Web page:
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The 2022 Global Strategy progress report provides an assessment of the situation of women’s, children’s and adolescent’s health in this third year of the COVID-19 pandemic. Section 1 presents abundant evidence showing that inequities persist despite great progress in reducing maternal and child mortality in the two decades leading up to the pandemic. A child’s life trajectory and rights to health, education, opportunities and safety are still largely determined by where that child is born. Data showing stagnation or drops in coverage of lifesaving interventions similarly serve as a reminder of the need to be more vigilant about bridging gaps and placing women, children and adolescents at the centre of development efforts. It also showcases key drivers of women’s, children’s and adolescents’ health and well-being. It emphasizes that women’s empowerment and adolescent participation are pivotal to achieving the 2030 Agenda yet notes that there is a long way to go in reducing gender inequality and increasing young people’s meaningful opportunities to actively engage in community and civic life. Also stressed is the importance of addressing the complex factors underpinning today’s unacceptable levels of malnutrition and developing effective strategies to reach women, children and adolescents affected by conflict, forced migration, poverty and climate change impacts. Section 2 takes stock of the direct and indirect effects of COVID-19 on women, children and adolescents. Although children and adolescents are less likely to experience severe health consequences from SARS-COV-2 infection compared with adults, multiple years of education, health, nutrition and social service disruptions have impacted and will continue to impact their lives.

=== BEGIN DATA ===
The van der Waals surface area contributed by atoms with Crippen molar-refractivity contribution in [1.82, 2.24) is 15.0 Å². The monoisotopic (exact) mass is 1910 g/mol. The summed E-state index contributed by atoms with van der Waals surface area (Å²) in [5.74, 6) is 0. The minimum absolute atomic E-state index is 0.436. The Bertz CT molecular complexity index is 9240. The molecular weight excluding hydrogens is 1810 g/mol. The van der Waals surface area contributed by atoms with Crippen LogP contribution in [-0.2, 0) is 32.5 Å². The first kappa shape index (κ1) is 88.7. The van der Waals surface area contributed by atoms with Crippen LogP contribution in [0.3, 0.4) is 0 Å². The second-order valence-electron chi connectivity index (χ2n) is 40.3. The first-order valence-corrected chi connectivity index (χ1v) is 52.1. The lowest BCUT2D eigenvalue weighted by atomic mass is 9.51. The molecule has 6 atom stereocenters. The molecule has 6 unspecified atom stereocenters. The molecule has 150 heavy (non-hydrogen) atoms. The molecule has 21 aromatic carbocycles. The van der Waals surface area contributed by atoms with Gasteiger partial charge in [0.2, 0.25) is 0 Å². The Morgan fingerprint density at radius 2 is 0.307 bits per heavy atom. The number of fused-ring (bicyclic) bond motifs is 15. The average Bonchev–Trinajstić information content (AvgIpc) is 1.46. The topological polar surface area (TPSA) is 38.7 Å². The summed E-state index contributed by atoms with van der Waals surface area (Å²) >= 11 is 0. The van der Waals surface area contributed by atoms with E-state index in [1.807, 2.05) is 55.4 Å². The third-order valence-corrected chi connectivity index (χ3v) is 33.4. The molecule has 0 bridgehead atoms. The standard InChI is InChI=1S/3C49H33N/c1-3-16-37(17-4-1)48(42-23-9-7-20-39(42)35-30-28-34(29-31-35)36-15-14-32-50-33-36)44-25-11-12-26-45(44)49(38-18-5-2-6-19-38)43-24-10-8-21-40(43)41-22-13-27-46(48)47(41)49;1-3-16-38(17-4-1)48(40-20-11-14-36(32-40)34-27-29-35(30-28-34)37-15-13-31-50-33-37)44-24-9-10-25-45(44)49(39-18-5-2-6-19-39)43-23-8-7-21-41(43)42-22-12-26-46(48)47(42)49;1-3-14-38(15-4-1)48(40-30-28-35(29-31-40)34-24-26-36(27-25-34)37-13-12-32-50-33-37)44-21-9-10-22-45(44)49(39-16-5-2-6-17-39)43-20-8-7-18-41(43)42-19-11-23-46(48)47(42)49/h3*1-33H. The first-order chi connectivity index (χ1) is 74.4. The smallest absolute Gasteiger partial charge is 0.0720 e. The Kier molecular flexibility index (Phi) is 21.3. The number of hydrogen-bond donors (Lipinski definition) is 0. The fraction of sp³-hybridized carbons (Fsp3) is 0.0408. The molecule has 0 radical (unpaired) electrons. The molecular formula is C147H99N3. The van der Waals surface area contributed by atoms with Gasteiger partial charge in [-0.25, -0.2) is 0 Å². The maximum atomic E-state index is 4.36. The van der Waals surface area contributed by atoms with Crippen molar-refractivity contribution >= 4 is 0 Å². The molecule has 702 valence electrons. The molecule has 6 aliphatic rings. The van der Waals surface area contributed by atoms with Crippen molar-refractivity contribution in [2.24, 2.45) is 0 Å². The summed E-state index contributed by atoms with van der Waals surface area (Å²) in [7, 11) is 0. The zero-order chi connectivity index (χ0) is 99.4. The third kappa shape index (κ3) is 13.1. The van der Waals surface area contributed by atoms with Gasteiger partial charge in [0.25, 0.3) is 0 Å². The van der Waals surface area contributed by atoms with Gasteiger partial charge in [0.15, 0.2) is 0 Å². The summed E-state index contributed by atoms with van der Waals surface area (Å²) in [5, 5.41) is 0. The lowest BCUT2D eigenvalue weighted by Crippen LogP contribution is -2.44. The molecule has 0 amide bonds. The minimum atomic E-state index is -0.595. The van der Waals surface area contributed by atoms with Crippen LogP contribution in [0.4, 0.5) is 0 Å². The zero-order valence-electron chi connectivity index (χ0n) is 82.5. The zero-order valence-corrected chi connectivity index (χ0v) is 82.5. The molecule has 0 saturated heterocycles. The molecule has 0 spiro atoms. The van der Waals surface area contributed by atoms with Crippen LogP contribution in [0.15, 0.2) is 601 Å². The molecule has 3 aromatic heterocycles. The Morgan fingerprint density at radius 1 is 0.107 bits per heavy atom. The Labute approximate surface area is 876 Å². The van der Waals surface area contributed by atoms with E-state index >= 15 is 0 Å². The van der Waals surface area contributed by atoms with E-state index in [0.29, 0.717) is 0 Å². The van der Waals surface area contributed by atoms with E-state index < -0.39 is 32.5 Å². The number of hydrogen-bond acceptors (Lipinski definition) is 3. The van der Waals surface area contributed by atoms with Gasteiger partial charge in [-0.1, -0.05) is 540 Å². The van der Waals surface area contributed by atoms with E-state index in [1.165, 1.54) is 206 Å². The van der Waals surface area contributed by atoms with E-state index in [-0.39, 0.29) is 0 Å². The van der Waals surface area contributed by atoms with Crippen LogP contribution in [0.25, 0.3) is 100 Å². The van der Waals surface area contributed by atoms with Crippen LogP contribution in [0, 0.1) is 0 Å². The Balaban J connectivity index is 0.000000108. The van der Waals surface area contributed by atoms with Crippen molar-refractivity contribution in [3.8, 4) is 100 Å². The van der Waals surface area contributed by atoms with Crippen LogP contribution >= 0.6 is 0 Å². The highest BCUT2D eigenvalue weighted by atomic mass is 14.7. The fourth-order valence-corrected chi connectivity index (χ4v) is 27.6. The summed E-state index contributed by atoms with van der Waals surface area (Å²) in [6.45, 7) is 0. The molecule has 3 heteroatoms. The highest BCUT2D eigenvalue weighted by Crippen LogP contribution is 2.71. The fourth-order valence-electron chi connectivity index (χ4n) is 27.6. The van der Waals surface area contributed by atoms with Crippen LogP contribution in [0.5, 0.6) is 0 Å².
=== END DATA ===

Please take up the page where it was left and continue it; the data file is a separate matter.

Henry H. Bernstein; Eric J. Slora; Tara Mathias-Prabhu (et al.)
Zakir Husain; Saswata Ghosh; Mousumi Dutta
Grazia Miraglia del Giudice; Lucio Folcarelli; Annalisa Napoli (et al.)
Pregnant women, especially those with comorbidities, compared to those non-pregnant, have higher risk of developing a severe form of COVID-19. However, COVID-19 vaccine uptake is very low among them. An anonymous questionnaire was administered to randomly selected women 18 years of age that were currently pregnant or had just given birth between September 2021 and May 2022 in the geographic area of Naples. Vaccine hesitancy was assessed using the vaccine hesitancy scale (VHS).